Women with subclinical hypothyroidism who are younger than 65 years of age may be at increased risk for hypertension compared with women who are older than 65 years of age, according to research published in the Journal of Clinical Medicine.

Despite a relatively benign clinical course compared with overt hypothyroidism, subclinical hypothyroidism, an early form of thyroid dysfunction, has been associated with an increased risk of cardiovascular disease. This is attributed to the link between the cardiovascular system and thyroid hormone. However, the connection between subclinical hypothyroidism and hypertension — a key comorbidity in cardiovascular disease risk — has been less apparent.

To explore the potential association between the disorders, US researchers examined the rates of incident hypertension in women with subclinical hypothyroidism. The research was based on a meta-analysis of 9 case-control, cohort, and cross-sectional studies that reported hypertension incidences in women both with and without subclinical hypothyroidism.


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The pooled population included 21,972 women. The researchers divided the population into a middle-aged cohort of women <65 years of age (mean age, 49.6 years) and an older cohort of women ≥65 years of age (mean age, 71.0 years). Subclinical hypothyroidism was associated with an increased incidence of hypertension in the middle-aged subgroup (OR, 1.64; 95% CI, 1.18-2.27), but there was no similar association in the older subgroup (OR, 0.97; 95% CI, 0.80-1.16).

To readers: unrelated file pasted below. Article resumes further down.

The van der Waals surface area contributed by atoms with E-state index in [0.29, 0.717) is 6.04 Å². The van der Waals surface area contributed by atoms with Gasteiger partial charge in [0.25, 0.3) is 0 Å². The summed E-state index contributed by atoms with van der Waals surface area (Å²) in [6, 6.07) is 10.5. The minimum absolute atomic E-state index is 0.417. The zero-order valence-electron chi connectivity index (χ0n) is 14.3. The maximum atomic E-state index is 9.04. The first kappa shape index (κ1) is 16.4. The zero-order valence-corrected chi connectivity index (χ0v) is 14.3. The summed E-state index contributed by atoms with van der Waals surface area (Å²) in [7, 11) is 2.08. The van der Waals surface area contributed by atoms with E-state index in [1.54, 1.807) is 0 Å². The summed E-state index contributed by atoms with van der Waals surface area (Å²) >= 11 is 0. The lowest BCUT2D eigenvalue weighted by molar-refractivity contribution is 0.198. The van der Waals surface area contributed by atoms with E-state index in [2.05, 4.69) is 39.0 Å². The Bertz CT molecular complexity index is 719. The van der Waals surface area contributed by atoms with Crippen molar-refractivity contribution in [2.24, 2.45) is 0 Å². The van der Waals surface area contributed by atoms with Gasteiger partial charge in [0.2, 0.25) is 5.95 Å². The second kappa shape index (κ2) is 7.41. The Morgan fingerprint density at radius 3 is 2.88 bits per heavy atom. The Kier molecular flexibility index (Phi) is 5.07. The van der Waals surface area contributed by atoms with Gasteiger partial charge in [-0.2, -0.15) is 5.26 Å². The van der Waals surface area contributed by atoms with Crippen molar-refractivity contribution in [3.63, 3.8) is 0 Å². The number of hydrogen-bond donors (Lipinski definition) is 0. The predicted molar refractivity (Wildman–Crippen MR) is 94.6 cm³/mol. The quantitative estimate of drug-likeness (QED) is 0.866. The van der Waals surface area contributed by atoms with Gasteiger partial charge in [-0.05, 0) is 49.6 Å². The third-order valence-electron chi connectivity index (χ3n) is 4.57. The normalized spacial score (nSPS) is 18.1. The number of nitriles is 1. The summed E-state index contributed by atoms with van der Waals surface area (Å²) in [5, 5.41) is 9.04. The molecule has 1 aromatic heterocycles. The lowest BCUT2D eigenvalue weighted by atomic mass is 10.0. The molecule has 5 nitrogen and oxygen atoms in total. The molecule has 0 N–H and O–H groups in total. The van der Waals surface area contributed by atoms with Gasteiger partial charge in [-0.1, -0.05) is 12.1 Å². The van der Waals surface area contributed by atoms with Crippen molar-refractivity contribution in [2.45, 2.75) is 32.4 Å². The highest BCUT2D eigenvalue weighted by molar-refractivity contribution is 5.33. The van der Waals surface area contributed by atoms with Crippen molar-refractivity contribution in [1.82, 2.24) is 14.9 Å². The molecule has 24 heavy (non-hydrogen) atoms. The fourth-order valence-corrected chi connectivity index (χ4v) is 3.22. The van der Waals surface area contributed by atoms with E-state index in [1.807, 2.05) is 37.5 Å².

There were a number of limitations in the study. Among them was the inclusion of only female patients with subclinical hypothyroidism, which may reduce the generalizability of the findings across men with the condition. All of the studies in the meta-analysis were observational in nature, suggesting confounding factors could have affected the analysis.

“However,” the researchers said, “based on our result that showed the positive association between [subclinical hypothyroidism] and [hypertension] in middle-aged women, treating [subclinical hypothyroidism] in this patient population when signs of rising blood pressures are observed, regardless of patients’ [thyroid-stimulating hormone] levels, should be considered.”

Reference

Kim J, Prasitlumkum N, Randhawa S, Banerjee D. Association between subclinical hypothyroidism and incident hypertension in women: a systematic review and meta-analysis. J Clin Med. 2021;10(15):3318. doi:10.3390/jcm10153318

This article originally appeared on Endocrinology Advisor